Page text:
This content is not included in your SAE MOBILUS subscription, or you are not logged in.
Driver Training for Emergency Situations
ISSN: 0148-7191, e-ISSN: 2688-3627
Published February 01, 1972 by SAE International in United States
Annotation ability available
This paper discusses the value and the need for the simulation of relevant driver information processing and control functions. The emphasis is on relevance of simulation to ensure that such a simulation would have the practical utility of helping to reduce some accidents.
An overall review is given of accident rate study findings, results of manual control studies, and conclusions based on psychomotor performance skills research. From this review, it can be pointed out that most people who drive a car, even as they are learning to drive, already know how to operate each of the various controls and switches and pedals found in a car. However, the sequence in which these should be operated, and the conditions under which they are operated are the critical factors to be learned and overlearned. It could also be pointed out from this review that the psychomotor skills of most drivers are adequate under routine conditions, but that these skills deteriorate under the stresses of speed, accuracy, task load, and information load. Such stresses can occur simultaneously under emergency conditions. Therefore, the overlearning of emergency driving skills is an important potential use for driving simulators.
Thus, this paper shows that the simulation of driver information processing and control must be aimed toward the training of specific population groups in specific control tasks and under emergency-type driving conditions, as well as under routine-type driving conditions. It is assumed that high-accident rate driving populations who receive such simulation training would be more adequately prepared to handle routine and emergency driving situations and would, thereby, reduce the likelihood of their being involved in a collision.
CitationZavala, A., Sugarman, R., and Rice, R., "Driver Training for Emergency Situations," SAE Technical Paper 720144, 1972, https://doi.org/10.4271/720144.
- Norris R. C. (ed.), “The State-of-the-Art of Traffic Safety.” Cambridge, Mass.: Arthur D. Little & Co., 1966.
- McGuire F. L., “The Effect of Qualitatively Different Driver Education Programs on Frequency of Accidents and Violations.” Proceedings of 12th annual Symposium on Pre-Crash Factors in Traffic Safety, Sacramento, Calif., 1968, pp. 245-258.
- Conger J. J., Miller W. C., and Rainey R. V., “Effects of Driver Education: The Role of Motivation, Intelligence, Social Class, and Exposure.” Traffic Safety Research Review, Vol. 3 (1966), pp. 67-71.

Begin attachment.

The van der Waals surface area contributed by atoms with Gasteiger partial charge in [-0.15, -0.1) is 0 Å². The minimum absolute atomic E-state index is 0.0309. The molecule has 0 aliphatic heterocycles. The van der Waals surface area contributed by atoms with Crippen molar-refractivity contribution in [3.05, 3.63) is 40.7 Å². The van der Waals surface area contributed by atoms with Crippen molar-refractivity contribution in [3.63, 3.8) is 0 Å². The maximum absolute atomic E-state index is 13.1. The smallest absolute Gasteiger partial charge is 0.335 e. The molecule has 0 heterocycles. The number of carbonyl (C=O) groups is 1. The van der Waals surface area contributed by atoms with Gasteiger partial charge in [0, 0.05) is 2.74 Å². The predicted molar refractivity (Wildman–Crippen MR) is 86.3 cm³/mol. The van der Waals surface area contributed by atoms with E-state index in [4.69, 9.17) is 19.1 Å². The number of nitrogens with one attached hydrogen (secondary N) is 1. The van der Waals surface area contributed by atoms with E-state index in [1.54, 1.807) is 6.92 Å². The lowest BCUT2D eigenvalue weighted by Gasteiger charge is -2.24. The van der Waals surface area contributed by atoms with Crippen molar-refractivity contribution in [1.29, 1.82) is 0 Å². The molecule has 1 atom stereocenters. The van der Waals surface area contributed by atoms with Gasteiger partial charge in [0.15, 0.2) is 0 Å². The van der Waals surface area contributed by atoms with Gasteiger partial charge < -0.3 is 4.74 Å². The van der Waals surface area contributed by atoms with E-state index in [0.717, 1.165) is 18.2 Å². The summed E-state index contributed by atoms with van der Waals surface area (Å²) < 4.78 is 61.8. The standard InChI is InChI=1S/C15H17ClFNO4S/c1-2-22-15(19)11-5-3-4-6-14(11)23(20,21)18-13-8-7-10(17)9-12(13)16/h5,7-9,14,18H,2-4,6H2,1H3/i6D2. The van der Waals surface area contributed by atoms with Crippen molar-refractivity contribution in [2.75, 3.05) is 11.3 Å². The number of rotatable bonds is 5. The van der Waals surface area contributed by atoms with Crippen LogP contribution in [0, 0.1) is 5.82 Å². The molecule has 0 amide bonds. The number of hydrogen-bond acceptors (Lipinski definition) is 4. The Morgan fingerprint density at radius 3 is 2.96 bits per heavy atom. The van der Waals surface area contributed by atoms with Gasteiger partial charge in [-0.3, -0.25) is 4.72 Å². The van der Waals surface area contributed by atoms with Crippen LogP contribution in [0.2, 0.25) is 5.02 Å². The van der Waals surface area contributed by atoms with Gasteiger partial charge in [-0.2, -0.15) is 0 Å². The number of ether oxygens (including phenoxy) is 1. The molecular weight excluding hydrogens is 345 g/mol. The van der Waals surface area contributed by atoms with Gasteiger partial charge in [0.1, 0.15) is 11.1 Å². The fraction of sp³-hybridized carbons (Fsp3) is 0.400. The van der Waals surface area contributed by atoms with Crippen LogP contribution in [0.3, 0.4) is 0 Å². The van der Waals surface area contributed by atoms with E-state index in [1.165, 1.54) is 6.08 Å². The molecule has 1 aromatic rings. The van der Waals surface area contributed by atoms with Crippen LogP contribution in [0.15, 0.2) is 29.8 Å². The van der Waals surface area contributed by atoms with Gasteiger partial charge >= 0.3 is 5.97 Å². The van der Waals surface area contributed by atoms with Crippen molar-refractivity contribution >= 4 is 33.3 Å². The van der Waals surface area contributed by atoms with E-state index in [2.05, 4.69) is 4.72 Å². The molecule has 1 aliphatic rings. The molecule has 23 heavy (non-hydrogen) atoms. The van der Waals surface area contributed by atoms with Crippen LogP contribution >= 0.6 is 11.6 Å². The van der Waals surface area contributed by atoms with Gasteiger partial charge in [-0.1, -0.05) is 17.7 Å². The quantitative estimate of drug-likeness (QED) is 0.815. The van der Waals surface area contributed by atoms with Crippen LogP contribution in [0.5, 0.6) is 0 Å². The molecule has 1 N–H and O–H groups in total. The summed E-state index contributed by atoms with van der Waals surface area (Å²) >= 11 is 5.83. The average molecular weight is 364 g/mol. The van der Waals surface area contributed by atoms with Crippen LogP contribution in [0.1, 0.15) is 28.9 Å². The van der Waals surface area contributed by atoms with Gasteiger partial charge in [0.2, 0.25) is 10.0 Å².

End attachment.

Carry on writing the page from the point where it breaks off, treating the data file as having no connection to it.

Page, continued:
- National Professional Education Association, “General Statement Concerning The Professional Driving School Industry.” National Professional Driver Education Association, Inc., 1965.
- Bryan W. L. and Harter N., “Studies on the Telegraphic Language: The Acquisition of a Hierarchy of Habits.” Psychological Review, Vol. 6 (1899), pp. 345-375.
- Zavala A., “Determining the Hierarchical Structure of a Multidimensional Body of Information.” Perceptual and Motor Skills, 1971 (in press).
- Fitts P. M., Briggs G. E., Noble M. E., and Bahrick H. P., “Skilled Performance.” Columbus, Ohio: Ohio State University Research Foundation, 1959.
- Garvey W. D., “A Comparison of the Effects of Training and Secondary Tasks on Tracking Behavior.” Journal of Applied Psychology, Vol. 44 (1960), pp. 370-375.
- Gagné R. M., “Military Training and Principles of Learning.” American Psychologists, Vol. 17 (1962), pp. 83-91.
- Eckstrand G. A., “Current Status of the Technology of Training.” AMRL Technical Report (1964), pp. 64-86.
- Foley, J. D. Jr. (ed), “Human Factors Methods for System Design.” Pittsburgh: American Institutes for Research, 1960.
- Fitts P. M. and Posner M. I., “Human Performance.” Belmont, Calif.: Wordsworth, 1967.
- Rodell M. J., “A Comparison of Public and Private Driver Training Courses.” State of Washington: Department of Motor Vehicles, 1969.
- Blotzer P., Krumm R. L., Krus D. M., and Stark D. E., “Accident Causation.” Westinghouse Air Brake Co., 1954.
- Zavala A., Locke E. A., Van Cott H. P., and Fleishman E. A., “Studies of Helicopter Pilot Performance: I The Analysis of Maneuver Dimensions.” Human Factors, Vol. 7 (1965), pp. 273-284.
- Smithson F. D., “Development of an “Advanced” Driver Education Program.” Paper read at the International Symposium on Psychological Aspects of Driver Behavior, The Netherlands, 1971.
- Kroll C. V. and Roland, R. D. Jr., “A Preview-Predictor Model of Driver Behavior in Emergency Situations.” Buffalo, N. Y.: Cornell Aeronautical Laboratory, 1970.
- Sussman E. D. and Morris D. F., “An Investigation of Factors Affecting Driver Alertness.” Buffalo, N. Y.: Cornell Aeronautical Laboratory, 1970.
- Zavala A., “The Utility of Relevant Simulation of Driver Information Processing and Control.” Paper read at the International Symposium on Psychological Aspects of Driver Behavior, The Netherlands, 1971.
- Rice R. S. and Alianello D. A., “A Driver Characterizing Function-The g-g Diagram.” Buffalo, N. Y.: Cornell Aeronautical Laboratory, CAL Report No. VJ-2882-K (1970).